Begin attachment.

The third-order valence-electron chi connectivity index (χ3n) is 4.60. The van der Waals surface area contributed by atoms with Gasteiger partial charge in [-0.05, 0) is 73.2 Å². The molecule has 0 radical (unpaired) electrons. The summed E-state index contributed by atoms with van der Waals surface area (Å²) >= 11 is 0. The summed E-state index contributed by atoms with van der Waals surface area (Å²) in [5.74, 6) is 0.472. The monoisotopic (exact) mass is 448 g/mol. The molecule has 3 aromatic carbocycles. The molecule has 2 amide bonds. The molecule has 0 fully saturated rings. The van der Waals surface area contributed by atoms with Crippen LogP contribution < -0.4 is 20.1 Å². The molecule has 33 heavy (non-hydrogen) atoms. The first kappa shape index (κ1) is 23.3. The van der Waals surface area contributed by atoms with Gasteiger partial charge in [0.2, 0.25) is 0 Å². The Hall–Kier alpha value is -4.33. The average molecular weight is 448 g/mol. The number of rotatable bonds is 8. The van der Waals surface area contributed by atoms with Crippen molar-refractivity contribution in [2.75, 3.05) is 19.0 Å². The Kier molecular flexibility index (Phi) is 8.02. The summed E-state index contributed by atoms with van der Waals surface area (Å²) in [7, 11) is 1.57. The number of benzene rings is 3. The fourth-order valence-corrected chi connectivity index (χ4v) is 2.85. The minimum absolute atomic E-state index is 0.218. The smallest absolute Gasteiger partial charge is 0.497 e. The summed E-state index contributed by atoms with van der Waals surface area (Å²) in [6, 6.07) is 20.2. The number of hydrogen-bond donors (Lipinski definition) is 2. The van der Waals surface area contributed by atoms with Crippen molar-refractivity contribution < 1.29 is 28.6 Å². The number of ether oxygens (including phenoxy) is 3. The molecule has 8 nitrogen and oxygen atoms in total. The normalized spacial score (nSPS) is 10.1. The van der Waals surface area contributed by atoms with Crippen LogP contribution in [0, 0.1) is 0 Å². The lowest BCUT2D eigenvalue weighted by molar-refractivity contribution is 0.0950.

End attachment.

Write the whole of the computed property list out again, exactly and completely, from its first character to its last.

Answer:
The third-order valence-electron chi connectivity index (χ3n) is 4.60. The van der Waals surface area contributed by atoms with Gasteiger partial charge in [-0.05, 0) is 73.2 Å². The molecule has 0 radical (unpaired) electrons. The summed E-state index contributed by atoms with van der Waals surface area (Å²) >= 11 is 0. The summed E-state index contributed by atoms with van der Waals surface area (Å²) in [5.74, 6) is 0.472. The monoisotopic (exact) mass is 448 g/mol. The molecule has 3 aromatic carbocycles. The molecule has 2 amide bonds. The molecule has 0 fully saturated rings. The van der Waals surface area contributed by atoms with Crippen LogP contribution < -0.4 is 20.1 Å². The molecule has 33 heavy (non-hydrogen) atoms. The first kappa shape index (κ1) is 23.3. The van der Waals surface area contributed by atoms with Gasteiger partial charge in [0.2, 0.25) is 0 Å². The Hall–Kier alpha value is -4.33. The average molecular weight is 448 g/mol. The number of rotatable bonds is 8. The van der Waals surface area contributed by atoms with Crippen molar-refractivity contribution in [2.75, 3.05) is 19.0 Å². The Kier molecular flexibility index (Phi) is 8.02. The summed E-state index contributed by atoms with van der Waals surface area (Å²) in [7, 11) is 1.57. The number of benzene rings is 3. The fourth-order valence-corrected chi connectivity index (χ4v) is 2.85. The minimum absolute atomic E-state index is 0.218. The smallest absolute Gasteiger partial charge is 0.497 e. The summed E-state index contributed by atoms with van der Waals surface area (Å²) in [6, 6.07) is 20.2. The number of hydrogen-bond donors (Lipinski definition) is 2. The van der Waals surface area contributed by atoms with Crippen molar-refractivity contribution < 1.29 is 28.6 Å². The number of ether oxygens (including phenoxy) is 3. The molecule has 8 nitrogen and oxygen atoms in total. The normalized spacial score (nSPS) is 10.1. The van der Waals surface area contributed by atoms with Crippen LogP contribution in [0, 0.1) is 0 Å². The lowest BCUT2D eigenvalue weighted by molar-refractivity contribution is 0.0950.